Monday, May 24, 2010


Not many sidecars appear on the pages of The Vintagent, as the plain truth is, photos of them rarely pop up in my mailbox, and that's usually what inspires a post.  The fascination of 'Chairs' is partly their obsolescence; anyone hitching a streamlined sidecar to a modern motorcycle is indulging in sheer cussedness, but stubborn people are usually interesting, and much can be gained by hearing out a polemical rant on the joys of throwing one's body weight into corners while steering the handlebars.  I've owned a few myself, and driven many more, from a late 20's aluminum zeppelin bolted to a hotted up Norton ES2, to an elegant Brough launch, a super clean Steib attached to what else but a BMW...R25/3! They all had their charms (many more could be added to the list), even if the little Beemer nearly pitched me into a canal in Berlin, very late one night.

This TT Hughes racing sidecar currently lives in Ireland, and owner Gerry writes:

"Definitely not for sale, I'm afraid! Too many good memories of courting days for one thing.  A pal and I have traded this chair back and forth for a long time.  He must have got it in the '60s.  I doubt he paid twenty quid. It used to be harnessed to a 1930 [Rudge] Ulster during the '70s and '80s, but I'm thinking about hitching it to my Series C Rapide now.  Yes, I know a Coventry Eagle Flying 8 would be more appropriate, but I didn't buy one when offered many years ago!  I have a picture of this sidecar being raced on the sand in Portmarnock (Dublin) by Norton man Dixie Deane in the '20s. (At least we think it's this one, anyway.)  Incidentally, it was leased by MGM for the movie "The Playboys" - made in Ireland in the early '90s.  The chair had some serious exposure time in the movie and was graced with both Aidan Quinn and Robin Wright (Sean Penn's wife)."

The TT Hughes is the ultimate racing chair from the Vintage era, and an excellent period writeup of its attributes can be found in 'Castor's' road test of an SS100.  Most 1920s sporting sidecars are very light, and have a simple rectangular chassis with a rigid wheel (matching the rigid rear wheels of just about all motorcycles in the day), and a body mounted on four coil springs or scrolled leaf springs.  As such, they're surprisingly comfortable for the passenger, with road shocks absorbed very effectively by the undamped springs, giving a floating sensation like an old-fashioned baby buggy.  Some claim that these early 'chairs' were actually more comfortable than modern examples with swingarm suspension and hydraulic damping.  They're certainly more fun!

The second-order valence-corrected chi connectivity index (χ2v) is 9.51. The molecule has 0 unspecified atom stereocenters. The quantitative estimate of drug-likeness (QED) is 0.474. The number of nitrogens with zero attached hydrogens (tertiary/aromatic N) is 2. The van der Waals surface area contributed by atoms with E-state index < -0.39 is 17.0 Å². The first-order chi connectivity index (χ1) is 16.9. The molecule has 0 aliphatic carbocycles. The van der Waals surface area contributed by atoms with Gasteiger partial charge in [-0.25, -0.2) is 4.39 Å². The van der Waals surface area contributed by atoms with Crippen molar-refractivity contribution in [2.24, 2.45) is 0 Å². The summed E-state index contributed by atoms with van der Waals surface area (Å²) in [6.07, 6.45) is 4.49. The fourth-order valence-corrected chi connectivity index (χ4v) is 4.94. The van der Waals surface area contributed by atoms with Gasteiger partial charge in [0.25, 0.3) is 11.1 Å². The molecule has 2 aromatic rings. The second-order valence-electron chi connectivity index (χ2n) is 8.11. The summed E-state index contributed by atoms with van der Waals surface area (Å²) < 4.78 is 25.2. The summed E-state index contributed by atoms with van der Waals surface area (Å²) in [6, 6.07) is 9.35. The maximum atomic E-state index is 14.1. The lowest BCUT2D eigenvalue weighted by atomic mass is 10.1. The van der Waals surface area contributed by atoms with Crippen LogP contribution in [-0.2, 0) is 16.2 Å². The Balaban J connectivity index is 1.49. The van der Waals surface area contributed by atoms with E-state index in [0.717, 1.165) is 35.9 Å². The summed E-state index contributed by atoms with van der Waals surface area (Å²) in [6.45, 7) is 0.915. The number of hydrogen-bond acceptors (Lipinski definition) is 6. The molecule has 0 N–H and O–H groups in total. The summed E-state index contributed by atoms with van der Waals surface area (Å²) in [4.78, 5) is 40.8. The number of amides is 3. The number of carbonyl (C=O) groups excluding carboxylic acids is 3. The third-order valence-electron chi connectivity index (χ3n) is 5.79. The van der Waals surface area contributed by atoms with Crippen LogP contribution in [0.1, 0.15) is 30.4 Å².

The Hughes is slightly different in having a frame which encircles the body front and rear, although the passenger is suspended on leaf springs as per normal.  The full 'cage' of tubing makes the TT model extremely rigid, which helps handling of a fast 'outfit' immeasurably.  While the light weight of the typical underslung-frame sporting sidecar of the 20s makes for delightful performance (my zeppelin weighed around 70lbs), they tend to flex and wobble alarmingly when pushed hard, leading to quirks in bend-taking which are best avoided.  A description from the day really tells the tale; 'Each bend became a fresh will I or won't I challenge'!  The TT Hughes really solves the handling problem, with a penalty of weight - that tubing isn't chromoly or Reynolds 531; while certainly of good quality, it more resembles the stuff which carries water to your tap!

And Gerry, methinks you should flog the Vinnie and track down that Coventry Eagle 'Flying 8' - a combination to merit attention, indeed.